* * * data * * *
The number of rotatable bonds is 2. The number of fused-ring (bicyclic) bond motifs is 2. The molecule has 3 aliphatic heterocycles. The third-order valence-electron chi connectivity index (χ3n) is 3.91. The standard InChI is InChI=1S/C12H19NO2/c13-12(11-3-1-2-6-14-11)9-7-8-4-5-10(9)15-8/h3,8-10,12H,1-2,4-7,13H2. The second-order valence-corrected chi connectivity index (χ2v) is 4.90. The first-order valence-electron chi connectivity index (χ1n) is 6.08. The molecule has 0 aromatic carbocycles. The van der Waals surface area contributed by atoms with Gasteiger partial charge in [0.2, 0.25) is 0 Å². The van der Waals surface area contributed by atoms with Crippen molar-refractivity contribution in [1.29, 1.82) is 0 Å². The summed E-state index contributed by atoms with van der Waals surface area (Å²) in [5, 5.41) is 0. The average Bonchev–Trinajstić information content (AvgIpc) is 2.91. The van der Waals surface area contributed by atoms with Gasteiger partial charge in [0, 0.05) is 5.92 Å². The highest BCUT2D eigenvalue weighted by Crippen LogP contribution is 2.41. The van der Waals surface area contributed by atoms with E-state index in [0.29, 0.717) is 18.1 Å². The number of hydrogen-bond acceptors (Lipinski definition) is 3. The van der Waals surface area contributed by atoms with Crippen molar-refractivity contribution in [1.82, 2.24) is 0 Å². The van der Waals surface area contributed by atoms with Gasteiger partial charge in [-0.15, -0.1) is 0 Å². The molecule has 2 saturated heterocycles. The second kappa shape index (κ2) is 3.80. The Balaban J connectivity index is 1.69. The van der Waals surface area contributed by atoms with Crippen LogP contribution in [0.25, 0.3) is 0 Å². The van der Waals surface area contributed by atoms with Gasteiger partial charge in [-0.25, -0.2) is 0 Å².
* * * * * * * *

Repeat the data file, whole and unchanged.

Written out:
The number of rotatable bonds is 2. The number of fused-ring (bicyclic) bond motifs is 2. The molecule has 3 aliphatic heterocycles. The third-order valence-electron chi connectivity index (χ3n) is 3.91. The standard InChI is InChI=1S/C12H19NO2/c13-12(11-3-1-2-6-14-11)9-7-8-4-5-10(9)15-8/h3,8-10,12H,1-2,4-7,13H2. The second-order valence-corrected chi connectivity index (χ2v) is 4.90. The first-order valence-electron chi connectivity index (χ1n) is 6.08. The molecule has 0 aromatic carbocycles. The van der Waals surface area contributed by atoms with Gasteiger partial charge in [0.2, 0.25) is 0 Å². The van der Waals surface area contributed by atoms with Crippen molar-refractivity contribution in [1.29, 1.82) is 0 Å². The summed E-state index contributed by atoms with van der Waals surface area (Å²) in [5, 5.41) is 0. The average Bonchev–Trinajstić information content (AvgIpc) is 2.91. The van der Waals surface area contributed by atoms with Gasteiger partial charge in [0, 0.05) is 5.92 Å². The highest BCUT2D eigenvalue weighted by Crippen LogP contribution is 2.41. The van der Waals surface area contributed by atoms with E-state index in [0.29, 0.717) is 18.1 Å². The number of hydrogen-bond acceptors (Lipinski definition) is 3. The van der Waals surface area contributed by atoms with Crippen molar-refractivity contribution in [1.82, 2.24) is 0 Å². The van der Waals surface area contributed by atoms with Gasteiger partial charge in [-0.15, -0.1) is 0 Å². The molecule has 2 saturated heterocycles. The second kappa shape index (κ2) is 3.80. The Balaban J connectivity index is 1.69. The van der Waals surface area contributed by atoms with Crippen LogP contribution in [0.25, 0.3) is 0 Å². The van der Waals surface area contributed by atoms with Gasteiger partial charge in [-0.25, -0.2) is 0 Å².